Three Ways To Offer Your Assistance At A Funeral Service

About Me
Working To Create Lasting Family Relationships

As someone who deals with struggling teenagers on a regular basis, I have seen the immense impact that a strong family, or the lack thereof, can have on an individual. Every family faces challenges, big and small, on a regular basis. Despite the many forces in society that work contrary to the family, there is an endless variety of ideas and activities that can help to strengthen family relationships between spouses or between a parent and a child. Positive change and developing a strong family takes time and patience. This blog's purpose is to offer a few ideas, tips, and suggestions to spark that change.


Three Ways To Offer Your Assistance At A Funeral Service

13 August 2015
 Categories: Relationships & Family, Blog

A family grieving the loss of a loved one can often find support simply by seeing you and your family members in attendance at a funeral. You can further show the family your support by offering some thoughtful and sympathetic words, either in the greeting line before the event or when mingling afterward. If you want your actions to demonstrate support, think about offering to help the family in a specific way. Don't just ask if there's something you can do to help -- bringing multiple ideas to the table that you and your family can accomplish is often one of the best things you can do for the family during this difficult time. Here are three ideas to help you get started.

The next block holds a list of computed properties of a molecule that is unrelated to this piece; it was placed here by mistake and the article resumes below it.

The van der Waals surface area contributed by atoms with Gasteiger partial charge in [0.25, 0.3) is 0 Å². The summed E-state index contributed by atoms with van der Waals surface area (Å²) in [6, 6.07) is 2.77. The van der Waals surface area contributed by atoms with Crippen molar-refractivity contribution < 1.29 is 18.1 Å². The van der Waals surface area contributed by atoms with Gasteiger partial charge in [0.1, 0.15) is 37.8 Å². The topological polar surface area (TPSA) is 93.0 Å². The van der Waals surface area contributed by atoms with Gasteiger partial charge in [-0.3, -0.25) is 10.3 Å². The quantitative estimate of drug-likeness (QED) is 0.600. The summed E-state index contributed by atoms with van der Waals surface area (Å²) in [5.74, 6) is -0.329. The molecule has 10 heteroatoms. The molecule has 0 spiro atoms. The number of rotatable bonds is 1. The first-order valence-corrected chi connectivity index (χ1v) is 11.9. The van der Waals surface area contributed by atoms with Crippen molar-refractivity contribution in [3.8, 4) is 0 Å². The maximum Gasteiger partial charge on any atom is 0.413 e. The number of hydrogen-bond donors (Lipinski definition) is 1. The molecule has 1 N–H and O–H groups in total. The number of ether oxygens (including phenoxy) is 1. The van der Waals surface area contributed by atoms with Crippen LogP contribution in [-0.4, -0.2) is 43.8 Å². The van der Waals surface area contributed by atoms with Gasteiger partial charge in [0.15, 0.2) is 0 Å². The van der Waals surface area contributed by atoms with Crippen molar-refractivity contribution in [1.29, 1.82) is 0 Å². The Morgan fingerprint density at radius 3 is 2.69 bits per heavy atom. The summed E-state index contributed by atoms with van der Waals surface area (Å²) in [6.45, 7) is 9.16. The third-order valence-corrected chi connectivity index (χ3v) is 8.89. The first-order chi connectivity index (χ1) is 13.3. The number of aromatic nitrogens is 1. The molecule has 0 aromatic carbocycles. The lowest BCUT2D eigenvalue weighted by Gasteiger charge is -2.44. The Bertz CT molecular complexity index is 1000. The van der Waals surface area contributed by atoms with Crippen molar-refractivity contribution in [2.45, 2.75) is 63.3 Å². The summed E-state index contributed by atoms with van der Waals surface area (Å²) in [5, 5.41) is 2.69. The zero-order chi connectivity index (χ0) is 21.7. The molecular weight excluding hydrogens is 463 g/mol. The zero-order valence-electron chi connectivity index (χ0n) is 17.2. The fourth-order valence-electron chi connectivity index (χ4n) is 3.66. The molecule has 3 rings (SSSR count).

Help With Food

If you're adept in the kitchen, asking the family if you can drop over some meals can be helpful. Because some other people might also have this idea, ask when the family could use the help. They might get a flourish of food a day or two after the funeral but nothing beyond -- and that's where you can help. Think of not only dinner foods, but also things to eat for lunch and for breakfast. Go the extra mile by asking if anyone has food sensitivities or allergies; they'll appreciate your thoughtfulness.

Working Around Home

Funeral-related arrangements and dealing with the home and estate of the person who has passed away can occupy a family for weeks after a death. Pledge your assistance with some home-related tasks that will provide relief for the family. Suggest that you'd like to tackle jobs such as cutting the grass or weeding the garden. If the family has a pool and you're familiar with this type of work, pool maintenance can also be helpful. In general, think of specific jobs that will be helpful and try to involve your family. While you cut the grass, your children could walk the family's dog, for example.

Running To And Fro

Volunteering to assist with a variety of errands can provide support for a family that's overly busy as they deal with post-funeral affairs. Simple tasks such as making a supermarket visit, going to the pharmacy to pick up a prescription or taking the family's children to their sporting events or after-school clubs can help the parents breathe a sigh of relief. You can also ask if you can help by taking a pile of thank-you notes to the post office or delivering some boxes of the deceased person's clothing and other possessions to a charity.

For professional funeral services, contact an organization such as Krowicki Gorny Memorial Home.